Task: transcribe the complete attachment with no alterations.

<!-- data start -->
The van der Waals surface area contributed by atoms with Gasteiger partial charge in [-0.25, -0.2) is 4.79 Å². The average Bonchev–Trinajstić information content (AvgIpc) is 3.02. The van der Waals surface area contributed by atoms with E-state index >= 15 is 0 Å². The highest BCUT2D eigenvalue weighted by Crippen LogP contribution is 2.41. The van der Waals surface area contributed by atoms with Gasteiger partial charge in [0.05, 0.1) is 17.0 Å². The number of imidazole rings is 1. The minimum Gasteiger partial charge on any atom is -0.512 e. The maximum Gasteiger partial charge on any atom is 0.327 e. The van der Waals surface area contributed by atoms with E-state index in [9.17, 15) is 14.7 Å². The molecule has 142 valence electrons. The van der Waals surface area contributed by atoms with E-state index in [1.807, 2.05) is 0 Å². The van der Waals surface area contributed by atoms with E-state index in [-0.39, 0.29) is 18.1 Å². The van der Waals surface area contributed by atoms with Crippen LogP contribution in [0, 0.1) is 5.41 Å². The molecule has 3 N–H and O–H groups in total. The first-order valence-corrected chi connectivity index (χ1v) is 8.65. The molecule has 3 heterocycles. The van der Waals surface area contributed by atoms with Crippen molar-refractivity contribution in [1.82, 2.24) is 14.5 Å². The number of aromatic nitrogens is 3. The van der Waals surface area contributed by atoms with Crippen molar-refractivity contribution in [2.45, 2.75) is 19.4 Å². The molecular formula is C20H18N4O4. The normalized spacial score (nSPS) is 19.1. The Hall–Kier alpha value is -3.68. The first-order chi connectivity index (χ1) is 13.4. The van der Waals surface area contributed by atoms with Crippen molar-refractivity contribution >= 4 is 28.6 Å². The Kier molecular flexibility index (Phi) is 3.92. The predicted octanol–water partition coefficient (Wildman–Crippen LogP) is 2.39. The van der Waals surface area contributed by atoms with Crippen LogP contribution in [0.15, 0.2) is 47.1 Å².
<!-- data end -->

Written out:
The van der Waals surface area contributed by atoms with Gasteiger partial charge in [-0.25, -0.2) is 4.79 Å². The average Bonchev–Trinajstić information content (AvgIpc) is 3.02. The van der Waals surface area contributed by atoms with E-state index >= 15 is 0 Å². The highest BCUT2D eigenvalue weighted by Crippen LogP contribution is 2.41. The van der Waals surface area contributed by atoms with Gasteiger partial charge in [0.05, 0.1) is 17.0 Å². The number of imidazole rings is 1. The minimum Gasteiger partial charge on any atom is -0.512 e. The maximum Gasteiger partial charge on any atom is 0.327 e. The van der Waals surface area contributed by atoms with E-state index in [9.17, 15) is 14.7 Å². The molecule has 142 valence electrons. The van der Waals surface area contributed by atoms with E-state index in [1.807, 2.05) is 0 Å². The van der Waals surface area contributed by atoms with E-state index in [-0.39, 0.29) is 18.1 Å². The van der Waals surface area contributed by atoms with Crippen LogP contribution in [0, 0.1) is 5.41 Å². The molecule has 3 N–H and O–H groups in total. The first-order valence-corrected chi connectivity index (χ1v) is 8.65. The molecule has 3 heterocycles. The van der Waals surface area contributed by atoms with Crippen molar-refractivity contribution in [1.82, 2.24) is 14.5 Å². The number of aromatic nitrogens is 3. The van der Waals surface area contributed by atoms with Crippen molar-refractivity contribution in [2.45, 2.75) is 19.4 Å². The molecular formula is C20H18N4O4. The normalized spacial score (nSPS) is 19.1. The Hall–Kier alpha value is -3.68. The first-order chi connectivity index (χ1) is 13.4. The van der Waals surface area contributed by atoms with Crippen molar-refractivity contribution >= 4 is 28.6 Å². The Kier molecular flexibility index (Phi) is 3.92. The predicted octanol–water partition coefficient (Wildman–Crippen LogP) is 2.39. The van der Waals surface area contributed by atoms with Crippen LogP contribution in [0.15, 0.2) is 47.1 Å².